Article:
THE NEW COMPARATIVE ECONOMIC HISTORY 2007 (H) (ESSAYS IN HONOR OF JEFFREY G. WILLIAMSON)
|The innovative approach to economic history known as the New Comparative Economic History represents a distinct change in the way that many economic historians view their role, do their work, and interact with the broader economics profession. The New Comparative Economic History reflects a belief that economic processes can best be understood by systematically comparing experiences across time, regions, and, above all, countries. It is motivated by current questions that are not nation specific--the sources of economic growth, the importance of institutions, and the impact of globalization--and focuses on long-run trends rather than short-run ups and downs in economic activity. The essays in this volume offer a New Economic Comparative History perspective on a range of topics and are written in honor of Jeffrey G. Williamson, the most distinguished and influential scholar in the field.
The contributors, prominent American and European economists, consider such topics as migration, education, and wage convergence; democracy and protectionism in the nineteenth century; trade and immigration policies in labor-scarce economies; and the effect of institutions on European productivity and jobs.
Table Of Contents
Introduction: The New Comparative Economic History
Timothy J. Hatton, Kevin H. O'Rourke and Alan M. Taylor 1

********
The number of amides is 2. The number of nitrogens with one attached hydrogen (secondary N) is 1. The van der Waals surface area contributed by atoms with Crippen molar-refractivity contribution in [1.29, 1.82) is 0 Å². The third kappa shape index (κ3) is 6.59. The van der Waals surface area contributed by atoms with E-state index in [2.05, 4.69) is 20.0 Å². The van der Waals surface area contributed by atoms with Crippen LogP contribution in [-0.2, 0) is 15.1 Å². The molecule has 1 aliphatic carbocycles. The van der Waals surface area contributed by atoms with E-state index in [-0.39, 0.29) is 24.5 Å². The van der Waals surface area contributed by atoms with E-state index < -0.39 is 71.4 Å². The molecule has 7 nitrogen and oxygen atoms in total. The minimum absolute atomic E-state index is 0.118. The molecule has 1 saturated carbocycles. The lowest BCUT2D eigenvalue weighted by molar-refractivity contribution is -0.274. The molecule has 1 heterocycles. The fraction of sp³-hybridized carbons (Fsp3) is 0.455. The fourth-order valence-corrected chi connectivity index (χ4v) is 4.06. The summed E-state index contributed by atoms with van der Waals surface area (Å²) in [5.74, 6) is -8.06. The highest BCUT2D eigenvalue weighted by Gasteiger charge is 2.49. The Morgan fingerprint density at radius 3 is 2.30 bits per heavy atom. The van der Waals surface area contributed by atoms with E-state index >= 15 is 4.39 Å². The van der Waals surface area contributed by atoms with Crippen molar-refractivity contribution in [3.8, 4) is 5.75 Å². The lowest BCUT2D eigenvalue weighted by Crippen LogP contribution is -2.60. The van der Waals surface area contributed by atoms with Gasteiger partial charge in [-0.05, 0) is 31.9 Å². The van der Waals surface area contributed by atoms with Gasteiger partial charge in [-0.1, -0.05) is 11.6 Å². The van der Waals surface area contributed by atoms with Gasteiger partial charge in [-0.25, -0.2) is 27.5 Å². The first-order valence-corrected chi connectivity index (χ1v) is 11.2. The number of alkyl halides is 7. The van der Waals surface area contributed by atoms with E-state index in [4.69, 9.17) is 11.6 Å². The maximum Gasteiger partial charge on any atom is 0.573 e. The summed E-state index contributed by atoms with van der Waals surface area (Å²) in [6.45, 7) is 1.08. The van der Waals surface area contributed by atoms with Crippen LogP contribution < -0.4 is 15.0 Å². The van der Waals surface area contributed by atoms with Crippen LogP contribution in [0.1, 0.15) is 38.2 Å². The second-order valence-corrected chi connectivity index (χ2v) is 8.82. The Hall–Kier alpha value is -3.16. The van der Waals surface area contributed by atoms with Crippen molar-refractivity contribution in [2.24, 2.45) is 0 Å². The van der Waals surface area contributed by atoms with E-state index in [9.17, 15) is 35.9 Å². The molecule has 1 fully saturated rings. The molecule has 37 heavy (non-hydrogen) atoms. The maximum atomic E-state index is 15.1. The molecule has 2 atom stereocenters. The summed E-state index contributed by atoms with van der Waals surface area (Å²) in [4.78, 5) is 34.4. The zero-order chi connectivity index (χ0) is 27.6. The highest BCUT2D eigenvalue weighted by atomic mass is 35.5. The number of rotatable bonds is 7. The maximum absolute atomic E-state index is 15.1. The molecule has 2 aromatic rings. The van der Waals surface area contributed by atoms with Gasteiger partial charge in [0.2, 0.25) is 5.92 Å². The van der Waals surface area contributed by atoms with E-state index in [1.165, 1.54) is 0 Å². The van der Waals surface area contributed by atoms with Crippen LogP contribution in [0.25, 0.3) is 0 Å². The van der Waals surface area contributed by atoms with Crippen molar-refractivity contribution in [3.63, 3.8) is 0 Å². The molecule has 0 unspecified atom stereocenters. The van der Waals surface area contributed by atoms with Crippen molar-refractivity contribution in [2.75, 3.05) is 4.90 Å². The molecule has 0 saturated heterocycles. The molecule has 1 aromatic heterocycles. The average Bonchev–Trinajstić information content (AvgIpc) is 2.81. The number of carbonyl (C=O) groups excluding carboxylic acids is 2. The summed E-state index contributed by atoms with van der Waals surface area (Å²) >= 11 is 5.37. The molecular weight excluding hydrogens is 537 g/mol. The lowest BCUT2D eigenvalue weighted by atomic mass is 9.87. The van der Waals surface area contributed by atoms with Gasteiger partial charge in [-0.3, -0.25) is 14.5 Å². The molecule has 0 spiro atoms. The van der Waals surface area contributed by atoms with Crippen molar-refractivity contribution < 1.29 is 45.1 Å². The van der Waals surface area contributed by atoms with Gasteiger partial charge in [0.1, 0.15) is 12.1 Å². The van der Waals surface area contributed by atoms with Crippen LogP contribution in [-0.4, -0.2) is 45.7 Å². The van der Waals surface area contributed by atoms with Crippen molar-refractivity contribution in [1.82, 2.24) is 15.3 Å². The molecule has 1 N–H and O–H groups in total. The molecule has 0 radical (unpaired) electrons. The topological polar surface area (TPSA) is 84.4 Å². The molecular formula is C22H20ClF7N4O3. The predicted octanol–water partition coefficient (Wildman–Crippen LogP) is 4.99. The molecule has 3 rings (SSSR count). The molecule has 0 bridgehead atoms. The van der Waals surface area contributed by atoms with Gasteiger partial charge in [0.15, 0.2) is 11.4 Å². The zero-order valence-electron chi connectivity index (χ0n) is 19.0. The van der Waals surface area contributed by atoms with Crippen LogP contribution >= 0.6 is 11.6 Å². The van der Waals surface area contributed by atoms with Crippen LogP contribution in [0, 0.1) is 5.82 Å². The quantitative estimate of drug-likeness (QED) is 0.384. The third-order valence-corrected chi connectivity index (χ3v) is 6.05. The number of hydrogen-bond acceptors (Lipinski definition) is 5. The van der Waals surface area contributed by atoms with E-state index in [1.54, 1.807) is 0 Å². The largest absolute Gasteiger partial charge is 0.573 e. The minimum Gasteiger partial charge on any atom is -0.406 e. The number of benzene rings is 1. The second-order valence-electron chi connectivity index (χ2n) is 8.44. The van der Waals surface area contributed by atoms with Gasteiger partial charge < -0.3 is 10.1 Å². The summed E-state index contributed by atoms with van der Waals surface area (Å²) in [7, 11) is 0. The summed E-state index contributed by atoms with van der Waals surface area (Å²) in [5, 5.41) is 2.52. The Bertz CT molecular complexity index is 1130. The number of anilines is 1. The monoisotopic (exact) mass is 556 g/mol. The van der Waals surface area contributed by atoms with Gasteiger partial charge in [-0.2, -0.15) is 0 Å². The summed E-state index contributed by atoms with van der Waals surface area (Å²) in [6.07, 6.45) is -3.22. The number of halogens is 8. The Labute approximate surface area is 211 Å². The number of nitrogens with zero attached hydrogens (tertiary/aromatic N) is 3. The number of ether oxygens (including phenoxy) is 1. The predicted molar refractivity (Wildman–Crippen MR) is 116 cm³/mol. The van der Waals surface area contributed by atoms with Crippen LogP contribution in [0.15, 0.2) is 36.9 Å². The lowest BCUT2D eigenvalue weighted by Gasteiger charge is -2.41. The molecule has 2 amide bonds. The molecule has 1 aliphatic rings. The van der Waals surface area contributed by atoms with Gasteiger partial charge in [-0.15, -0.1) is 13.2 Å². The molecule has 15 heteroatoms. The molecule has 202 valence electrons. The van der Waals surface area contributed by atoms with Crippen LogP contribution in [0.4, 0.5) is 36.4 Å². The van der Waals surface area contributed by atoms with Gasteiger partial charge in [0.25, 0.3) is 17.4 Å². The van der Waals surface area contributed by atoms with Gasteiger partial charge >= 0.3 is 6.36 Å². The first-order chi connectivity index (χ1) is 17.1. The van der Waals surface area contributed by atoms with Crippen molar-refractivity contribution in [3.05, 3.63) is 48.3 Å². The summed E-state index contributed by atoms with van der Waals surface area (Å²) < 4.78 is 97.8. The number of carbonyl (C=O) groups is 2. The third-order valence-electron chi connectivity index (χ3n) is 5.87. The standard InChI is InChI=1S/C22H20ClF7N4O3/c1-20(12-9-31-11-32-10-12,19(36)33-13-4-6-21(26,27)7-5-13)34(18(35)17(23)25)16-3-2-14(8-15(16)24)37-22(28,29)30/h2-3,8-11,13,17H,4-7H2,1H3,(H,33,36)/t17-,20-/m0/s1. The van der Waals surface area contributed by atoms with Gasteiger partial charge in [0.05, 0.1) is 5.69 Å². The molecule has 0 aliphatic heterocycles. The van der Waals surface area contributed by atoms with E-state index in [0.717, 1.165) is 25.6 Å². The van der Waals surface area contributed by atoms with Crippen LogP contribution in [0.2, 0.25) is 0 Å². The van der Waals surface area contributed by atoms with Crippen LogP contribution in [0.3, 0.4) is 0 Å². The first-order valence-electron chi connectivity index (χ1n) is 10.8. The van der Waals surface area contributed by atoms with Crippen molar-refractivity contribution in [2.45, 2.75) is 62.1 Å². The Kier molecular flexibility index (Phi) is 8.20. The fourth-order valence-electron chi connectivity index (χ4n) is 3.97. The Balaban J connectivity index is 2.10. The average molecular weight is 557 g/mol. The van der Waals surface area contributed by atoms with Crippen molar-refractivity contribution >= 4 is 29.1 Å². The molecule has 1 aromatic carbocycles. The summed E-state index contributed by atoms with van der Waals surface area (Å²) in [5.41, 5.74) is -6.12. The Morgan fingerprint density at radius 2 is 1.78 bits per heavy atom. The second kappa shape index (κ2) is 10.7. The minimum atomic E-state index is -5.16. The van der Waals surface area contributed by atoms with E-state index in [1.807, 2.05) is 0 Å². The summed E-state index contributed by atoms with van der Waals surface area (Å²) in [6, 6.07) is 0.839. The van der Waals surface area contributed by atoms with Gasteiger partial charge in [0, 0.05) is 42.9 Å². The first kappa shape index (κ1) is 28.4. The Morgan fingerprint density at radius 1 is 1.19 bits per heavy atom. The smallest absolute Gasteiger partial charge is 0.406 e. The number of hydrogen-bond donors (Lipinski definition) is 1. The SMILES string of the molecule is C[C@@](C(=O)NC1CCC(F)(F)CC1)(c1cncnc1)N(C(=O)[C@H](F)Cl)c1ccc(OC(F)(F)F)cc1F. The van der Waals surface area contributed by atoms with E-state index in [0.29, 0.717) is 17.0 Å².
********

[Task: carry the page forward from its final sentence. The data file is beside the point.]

1 India in the Great Divergence
Robert C. Allen 9
2 What Made Britannia Great? How Much of the Rise of Britain to World Dominance by 1850 Does the Industrial Revolution Explain?
Gregory Clark 33
3 Did European Commodity Prices Converge during 1500–1800?
Suleyman Ozmucur and Sevket Pamuk 59
4 Market Integration and Convergence in the World Wheat Market, 1800-2000
Giovanni Federico and Karl Gunnar Persson 87
5 Biological Globalization
The Other Grain Invasion
Alan L. Olmstead and Paul W. Rhode 115
6 Other People's Money
Richard S. Grossman 141
7 Education, Migration, and Regional Wage Convergence in U.S. History
William J. Collins 165
8 Democracy and Protectionism
Kevin H. O'Rourke and Alan M. Taylor 193
9 A Dual Policy Paradox
Why Have Trade and Immigration Policies Always Differed in Labor-Scarce Economies
Timothy J. Hatton and Jeffrey G. Williamson 217
10 Breaking the Fetters
Why Did Countries Exit the Interwar Gold Standard?
Holger C. Wolf and Tarik M. Yousef 241
11 Were Jews Political Refugees or Economic Migrants?
Assessing the Persecution Theory of Jewish Emigration, 1881–1914
Leah Platt Boustan 267
12 Inequality and Poverty in Latin America
A Long-Run Exploration
Leandro Prados de la Escosura 291
13 The Convergence of Living Standards in the Atlantic Economy, 1870-1930
George R. Boyer 317
14 You Take the High Road and I'll Take the Low Road
Economic Success and Well-Being in the Longer Run
Assisted by Cormac O Grada 343
15 Euro-Productivity and Euro-Jobs since the 1960s
Which Institutions Really Mattered?
Gayle J. Allard and Peter H. Lindert 365
Lawrence H. Summers 395